In this homily health is reduced to a source of consolation for people who have given up on any higher ambition. In a society of low expectations, the goal of human existence is redefined as the quest to prolong its duration.

Once health is linked with virtue then the regulation of lifestyle in the name of health becomes a mechanism for deterring vice and for disciplining society as a whole. Our Healthier Nation is really a programme for social control packaged as health promotion.

'Health is not about blame, but about opportunity and responsibility.' (p28) Here is a characteristic New Labour sentence, short and snappy, linking an apparently radical repudiation of old-fashioned 'victim-blaming' health promotion with a Blairite couplet adapted from the speeches of Margaret Thatcher. But what does it mean? Though at first sight this soundbite appears characteristically vacuous, in fact it repays closer examination.

The key strategic device of Our Healthier Nation is the 'contract for health'. This begins from the acknowledgement that past health promotion initiatives placed too much emphasis on simply exhorting individuals to change their behaviour. It explicitly recognises the contribution of the government and local agencies - councils, health authorities, voluntary organisations, businesses - towards achieving targeted improvements in health. A glance at the detailed proposals suggests that the opportunities largely fall to the government and local agencies and the responsibilities fall on the individual. Where there are opportunities for individuals, these turn out to be opportunities to fulfil responsibilities as defined by the government.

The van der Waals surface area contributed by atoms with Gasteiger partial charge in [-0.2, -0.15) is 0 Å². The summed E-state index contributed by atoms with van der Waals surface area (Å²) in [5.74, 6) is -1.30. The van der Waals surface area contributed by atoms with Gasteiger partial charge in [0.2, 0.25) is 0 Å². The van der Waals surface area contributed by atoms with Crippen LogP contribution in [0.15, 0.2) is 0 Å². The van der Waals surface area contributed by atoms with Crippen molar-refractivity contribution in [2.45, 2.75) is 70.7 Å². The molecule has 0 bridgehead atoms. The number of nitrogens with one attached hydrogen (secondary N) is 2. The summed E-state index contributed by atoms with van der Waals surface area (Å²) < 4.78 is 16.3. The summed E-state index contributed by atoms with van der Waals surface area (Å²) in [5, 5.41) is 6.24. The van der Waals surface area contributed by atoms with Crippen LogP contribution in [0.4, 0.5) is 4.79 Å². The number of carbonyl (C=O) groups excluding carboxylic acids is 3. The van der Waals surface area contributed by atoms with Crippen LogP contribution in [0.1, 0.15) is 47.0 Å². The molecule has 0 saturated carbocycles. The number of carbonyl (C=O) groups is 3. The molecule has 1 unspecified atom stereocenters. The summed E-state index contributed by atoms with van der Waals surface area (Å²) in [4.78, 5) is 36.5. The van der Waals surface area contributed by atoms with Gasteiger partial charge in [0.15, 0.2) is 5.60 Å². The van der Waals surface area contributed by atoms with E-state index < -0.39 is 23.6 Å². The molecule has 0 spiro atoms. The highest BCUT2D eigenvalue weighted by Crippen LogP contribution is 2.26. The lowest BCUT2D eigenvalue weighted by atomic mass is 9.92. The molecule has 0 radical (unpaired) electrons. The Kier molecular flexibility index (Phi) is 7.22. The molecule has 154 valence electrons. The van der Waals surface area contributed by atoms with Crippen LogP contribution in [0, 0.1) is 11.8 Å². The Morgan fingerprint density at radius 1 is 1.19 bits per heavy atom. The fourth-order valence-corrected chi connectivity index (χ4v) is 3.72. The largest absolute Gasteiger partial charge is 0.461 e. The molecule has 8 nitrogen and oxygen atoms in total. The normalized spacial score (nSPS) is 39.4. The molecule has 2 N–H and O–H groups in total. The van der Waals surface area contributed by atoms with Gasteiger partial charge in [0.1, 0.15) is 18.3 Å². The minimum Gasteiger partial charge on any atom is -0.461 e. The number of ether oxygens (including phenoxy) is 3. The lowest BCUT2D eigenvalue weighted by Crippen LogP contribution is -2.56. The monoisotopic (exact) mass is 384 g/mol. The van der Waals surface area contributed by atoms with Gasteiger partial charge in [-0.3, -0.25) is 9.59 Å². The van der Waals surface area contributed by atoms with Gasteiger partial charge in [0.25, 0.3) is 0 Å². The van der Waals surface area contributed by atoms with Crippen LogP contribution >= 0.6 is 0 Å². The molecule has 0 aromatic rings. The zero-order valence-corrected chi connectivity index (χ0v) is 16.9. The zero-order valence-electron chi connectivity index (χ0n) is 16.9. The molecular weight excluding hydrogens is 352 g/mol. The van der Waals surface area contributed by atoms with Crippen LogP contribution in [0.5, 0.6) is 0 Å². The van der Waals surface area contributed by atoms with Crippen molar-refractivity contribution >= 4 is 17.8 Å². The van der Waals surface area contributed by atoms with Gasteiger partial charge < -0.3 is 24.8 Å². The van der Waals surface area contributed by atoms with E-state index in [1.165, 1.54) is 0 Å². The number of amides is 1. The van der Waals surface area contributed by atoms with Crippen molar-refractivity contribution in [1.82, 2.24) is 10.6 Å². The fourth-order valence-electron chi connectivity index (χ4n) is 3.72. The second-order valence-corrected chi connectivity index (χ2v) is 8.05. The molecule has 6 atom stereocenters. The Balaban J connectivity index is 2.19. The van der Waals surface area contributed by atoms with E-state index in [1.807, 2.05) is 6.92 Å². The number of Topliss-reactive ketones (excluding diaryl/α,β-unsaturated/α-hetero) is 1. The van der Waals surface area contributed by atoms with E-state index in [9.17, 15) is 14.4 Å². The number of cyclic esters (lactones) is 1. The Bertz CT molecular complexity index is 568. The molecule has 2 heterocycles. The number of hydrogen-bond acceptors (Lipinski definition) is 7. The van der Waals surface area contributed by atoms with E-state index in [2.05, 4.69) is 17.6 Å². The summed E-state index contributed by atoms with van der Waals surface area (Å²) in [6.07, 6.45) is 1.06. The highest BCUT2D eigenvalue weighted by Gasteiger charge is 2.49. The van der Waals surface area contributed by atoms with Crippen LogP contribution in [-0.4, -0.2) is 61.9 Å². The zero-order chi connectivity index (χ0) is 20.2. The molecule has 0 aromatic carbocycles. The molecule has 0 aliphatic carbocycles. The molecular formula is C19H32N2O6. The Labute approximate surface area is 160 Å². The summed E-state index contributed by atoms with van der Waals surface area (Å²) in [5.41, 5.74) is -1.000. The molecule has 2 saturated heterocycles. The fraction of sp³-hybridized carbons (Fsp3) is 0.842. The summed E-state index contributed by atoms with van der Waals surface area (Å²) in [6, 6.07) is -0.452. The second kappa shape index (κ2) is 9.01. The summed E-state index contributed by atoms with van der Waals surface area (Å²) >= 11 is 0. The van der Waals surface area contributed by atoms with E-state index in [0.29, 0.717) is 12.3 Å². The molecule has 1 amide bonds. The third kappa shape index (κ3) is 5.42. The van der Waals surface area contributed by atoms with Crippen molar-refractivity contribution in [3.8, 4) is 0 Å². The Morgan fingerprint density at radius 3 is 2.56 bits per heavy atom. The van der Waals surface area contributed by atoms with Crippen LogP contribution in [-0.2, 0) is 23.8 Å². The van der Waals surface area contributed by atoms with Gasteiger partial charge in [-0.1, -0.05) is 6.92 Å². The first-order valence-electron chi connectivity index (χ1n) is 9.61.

The document elaborates at considerable length the roles of different 'players' in the contract for health. For its part, in addition to providing the policy and legislative framework, the government also undertakes to evaluate the health implications of all its policies. Indeed it seems inclined to review its entire programme through the prism of health. Thus, for example, its 'tough measures on crime' may gain in popular approval by being presented as a contribution to public health.

For local 'players', collaboration between health and local authorities in 'health action zones' and in the pursuit of 'health improvement programmes' is the central theme. 'Healthy living centres', financed by £300 million from the national lottery, will seek to 'provide opportunities for local community action to improve health and for individuals to take responsibility for improving their own health' (p46).

When it comes to the individual there is little left to be said: 'it is finally up to the individual to choose whether to change their behaviour to a healthier one.' (p48) The vaguely menacing tone is complemented by a guilt-tripping reminder that 'individual responsibility is not just about our own health', and a warning about the dangers of passive smoking and setting a bad example to others - particularly by parents to their children.